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How Firefighters Help Explain the Outcome of 2016 Election

Image: Voters cast ballots inside the Prairie Township Fire Station polling location
Voters cast their ballots in the presidential election at the Prairie Township Fire Station in Holmesville, Ohio on Nov. 8, 2016. Luke Sharrett / Bloomberg via Getty Images, file

If you want to understand how badly Democrats lost the white working class in the 2016 election, your local fire station is not a bad place to start.

Nearly 85 percent of professional firefighters are white, and more than 95 percent are men, making them look a lot like the other blue-collar voters who surged to Donald Trump this year. But firefighters are also heavily unionized, tend to live in cities or suburbs (rural areas often have volunteer fire companies) and are government employees — all factors generally associated with the Democratic Party.

And all of those characteristics, along with the fact that firefighters are roughly evenly distributed across the country, make the group a microcosm of the larger breakup between working-class whites and the Democratic Party this year.

In 2008, members of the International Association of Fire Fighters, the profession’s main union, voted narrowly for Barack Obama over John McCain, according to an internal poll conducted by the union at the time. Four years later, the margin shrunk, but they still voted by a razor’s edge to re-elect Obama.

Even as the group was slowly drifting away from Democrats at the presidential level, members continued to vote reliably Democratic further down the ballot, where decisions about issues like collective bargaining rights and retirement security are more tangible. In 2012, for instance, they opted for Democratic Senate candidates over Republicans by an 8-point margin.

But in 2016, support for Democrats among firefighters cratered.

When the IAFF union polled its members after the election last month, just 27 percent said they had voted for Hillary Clinton. Nearly twice that number, 50 percent, reported voting for Donald Trump, while an unusually large chunk refused to answer.

In Senate races, the poll showed a 17-point swing toward Republicans from four years earlier. And the shift was visible across all regions of the country, not just in the upper-Midwest states where Trump eked out his Electoral College win.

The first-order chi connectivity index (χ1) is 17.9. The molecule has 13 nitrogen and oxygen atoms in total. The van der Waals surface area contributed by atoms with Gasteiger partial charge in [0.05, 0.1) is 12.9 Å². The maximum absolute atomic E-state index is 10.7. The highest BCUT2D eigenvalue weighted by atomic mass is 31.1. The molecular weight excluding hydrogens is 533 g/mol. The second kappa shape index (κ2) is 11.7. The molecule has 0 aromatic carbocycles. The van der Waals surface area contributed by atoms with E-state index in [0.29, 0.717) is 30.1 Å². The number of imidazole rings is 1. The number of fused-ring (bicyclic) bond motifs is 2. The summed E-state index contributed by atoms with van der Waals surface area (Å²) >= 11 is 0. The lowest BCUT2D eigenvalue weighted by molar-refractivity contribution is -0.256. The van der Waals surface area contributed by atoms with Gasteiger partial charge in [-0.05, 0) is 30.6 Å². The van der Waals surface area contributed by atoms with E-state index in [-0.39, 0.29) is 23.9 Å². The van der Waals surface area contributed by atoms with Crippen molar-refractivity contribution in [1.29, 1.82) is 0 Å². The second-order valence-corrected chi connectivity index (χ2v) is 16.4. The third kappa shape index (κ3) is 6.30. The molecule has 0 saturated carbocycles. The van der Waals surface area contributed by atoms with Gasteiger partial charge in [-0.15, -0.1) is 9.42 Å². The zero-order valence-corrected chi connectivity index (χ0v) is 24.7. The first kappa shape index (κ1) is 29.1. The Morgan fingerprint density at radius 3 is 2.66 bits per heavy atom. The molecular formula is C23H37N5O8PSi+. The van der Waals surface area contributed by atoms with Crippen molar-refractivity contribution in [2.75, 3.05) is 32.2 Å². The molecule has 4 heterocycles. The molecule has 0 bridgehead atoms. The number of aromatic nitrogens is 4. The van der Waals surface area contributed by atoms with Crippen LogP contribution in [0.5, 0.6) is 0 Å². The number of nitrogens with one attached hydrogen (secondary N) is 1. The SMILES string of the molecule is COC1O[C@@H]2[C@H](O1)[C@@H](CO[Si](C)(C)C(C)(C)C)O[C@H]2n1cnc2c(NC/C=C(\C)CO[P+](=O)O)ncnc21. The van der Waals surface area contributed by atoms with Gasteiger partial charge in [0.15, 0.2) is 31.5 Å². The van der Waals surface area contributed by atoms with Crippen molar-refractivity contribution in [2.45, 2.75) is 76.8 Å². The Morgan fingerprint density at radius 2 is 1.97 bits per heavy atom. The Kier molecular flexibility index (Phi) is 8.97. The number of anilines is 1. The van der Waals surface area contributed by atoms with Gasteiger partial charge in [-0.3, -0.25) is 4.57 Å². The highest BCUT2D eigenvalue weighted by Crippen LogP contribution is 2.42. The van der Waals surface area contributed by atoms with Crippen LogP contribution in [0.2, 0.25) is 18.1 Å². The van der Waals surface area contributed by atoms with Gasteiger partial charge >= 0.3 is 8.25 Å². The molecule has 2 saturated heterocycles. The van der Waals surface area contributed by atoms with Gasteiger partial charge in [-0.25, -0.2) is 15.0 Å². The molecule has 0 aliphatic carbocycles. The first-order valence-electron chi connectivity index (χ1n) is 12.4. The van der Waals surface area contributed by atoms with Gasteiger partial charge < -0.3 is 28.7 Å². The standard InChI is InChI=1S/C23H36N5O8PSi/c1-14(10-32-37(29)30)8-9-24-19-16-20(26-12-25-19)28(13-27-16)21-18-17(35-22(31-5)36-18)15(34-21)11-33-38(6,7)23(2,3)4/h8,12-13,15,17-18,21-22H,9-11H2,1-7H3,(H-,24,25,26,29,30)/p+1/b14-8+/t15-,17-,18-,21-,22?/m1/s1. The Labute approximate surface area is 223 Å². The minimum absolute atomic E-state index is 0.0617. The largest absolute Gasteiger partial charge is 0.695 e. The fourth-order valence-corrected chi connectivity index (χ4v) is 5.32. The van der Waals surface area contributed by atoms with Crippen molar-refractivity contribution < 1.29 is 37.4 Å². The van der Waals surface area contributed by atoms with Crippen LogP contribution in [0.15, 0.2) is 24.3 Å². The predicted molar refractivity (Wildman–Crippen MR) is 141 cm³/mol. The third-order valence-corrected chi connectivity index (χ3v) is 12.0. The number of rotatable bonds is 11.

So how did a group of union members go from voting for Obama twice to breaking for Trump by a two-to-one margin?

The results stunned union officials, who had never seen numbers like that before. But they were not entirely surprised.

According to Harold Schaitberger, who has been the union’s president for more than 15 years, the Democratic Party left his members behind — not the other way around — when it went all in on a bet to win minorities and college-educated whites and lost focus on its traditional blue-collar base.

“They talk about a sector of working-class membership, and particularly those that look like me, and they almost speak about us in a disparaging way,” said Schaitberger, who, even sitting in his corner office a few blocks from the White House, looks the part of union chief with a bushy mustache and barrel chest.

Image: President of the International Association of Fire Fighters Harold A. Schaitberger addresses delegates
President of the International Association of Fire Fighters Harold A. Schaitberger addresses delegates at IAFF Presidential Forum in Washington on March 10, 2015. Joshua Roberts / Reuters, file

“This was the same portion of the electorate — good blue-collar, middle-class, working-class workers — that were at the heart of the Democratic Party for decades,” he said. “But there was such a focus on identity issues, the party lost sight of the central core to all workers, and that is their economic security, their family security, their retirement security, their ability to negotiate a contract, their health care, their employee rights.”

In the ongoing debate inside the Democratic Party about whether it should try to win back white working-class voters, Schaitberger has made himself one of loudest voices arguing against cutting them loose. “I think that is (an) absolute failing strategy,” Schaitberger said. “It's almost offensive.”